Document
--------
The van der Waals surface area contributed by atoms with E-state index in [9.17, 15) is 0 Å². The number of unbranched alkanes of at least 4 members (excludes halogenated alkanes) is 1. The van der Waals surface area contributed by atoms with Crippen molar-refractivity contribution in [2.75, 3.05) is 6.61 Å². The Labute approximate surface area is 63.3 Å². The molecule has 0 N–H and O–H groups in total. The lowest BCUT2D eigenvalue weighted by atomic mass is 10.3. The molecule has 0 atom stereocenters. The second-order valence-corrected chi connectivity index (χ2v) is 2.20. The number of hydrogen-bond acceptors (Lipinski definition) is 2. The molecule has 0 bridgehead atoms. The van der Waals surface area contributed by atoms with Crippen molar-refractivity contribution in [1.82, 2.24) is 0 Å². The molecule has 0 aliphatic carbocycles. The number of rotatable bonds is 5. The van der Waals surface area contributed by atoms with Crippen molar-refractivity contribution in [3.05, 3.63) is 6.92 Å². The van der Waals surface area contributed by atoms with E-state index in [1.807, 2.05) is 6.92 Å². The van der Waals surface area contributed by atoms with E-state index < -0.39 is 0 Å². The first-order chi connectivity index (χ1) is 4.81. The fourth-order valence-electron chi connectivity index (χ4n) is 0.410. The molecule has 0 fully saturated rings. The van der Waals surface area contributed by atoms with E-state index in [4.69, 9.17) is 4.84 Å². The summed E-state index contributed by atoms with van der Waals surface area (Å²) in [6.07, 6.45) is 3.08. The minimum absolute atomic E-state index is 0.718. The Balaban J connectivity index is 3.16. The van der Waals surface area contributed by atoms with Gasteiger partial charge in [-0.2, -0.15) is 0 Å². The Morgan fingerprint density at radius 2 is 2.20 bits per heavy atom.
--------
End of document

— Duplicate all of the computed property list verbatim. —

The van der Waals surface area contributed by atoms with E-state index in [9.17, 15) is 0 Å². The number of unbranched alkanes of at least 4 members (excludes halogenated alkanes) is 1. The van der Waals surface area contributed by atoms with Crippen molar-refractivity contribution in [2.75, 3.05) is 6.61 Å². The Labute approximate surface area is 63.3 Å². The molecule has 0 N–H and O–H groups in total. The lowest BCUT2D eigenvalue weighted by atomic mass is 10.3. The molecule has 0 atom stereocenters. The second-order valence-corrected chi connectivity index (χ2v) is 2.20. The number of hydrogen-bond acceptors (Lipinski definition) is 2. The molecule has 0 bridgehead atoms. The van der Waals surface area contributed by atoms with Crippen molar-refractivity contribution in [1.82, 2.24) is 0 Å². The molecule has 0 aliphatic carbocycles. The number of rotatable bonds is 5. The van der Waals surface area contributed by atoms with Crippen molar-refractivity contribution in [3.05, 3.63) is 6.92 Å². The van der Waals surface area contributed by atoms with E-state index in [1.807, 2.05) is 6.92 Å². The van der Waals surface area contributed by atoms with E-state index < -0.39 is 0 Å². The first-order chi connectivity index (χ1) is 4.81. The fourth-order valence-electron chi connectivity index (χ4n) is 0.410. The molecule has 0 fully saturated rings. The van der Waals surface area contributed by atoms with E-state index in [4.69, 9.17) is 4.84 Å². The summed E-state index contributed by atoms with van der Waals surface area (Å²) in [6.07, 6.45) is 3.08. The minimum absolute atomic E-state index is 0.718. The Balaban J connectivity index is 3.16. The van der Waals surface area contributed by atoms with Gasteiger partial charge in [-0.2, -0.15) is 0 Å². The Morgan fingerprint density at radius 2 is 2.20 bits per heavy atom.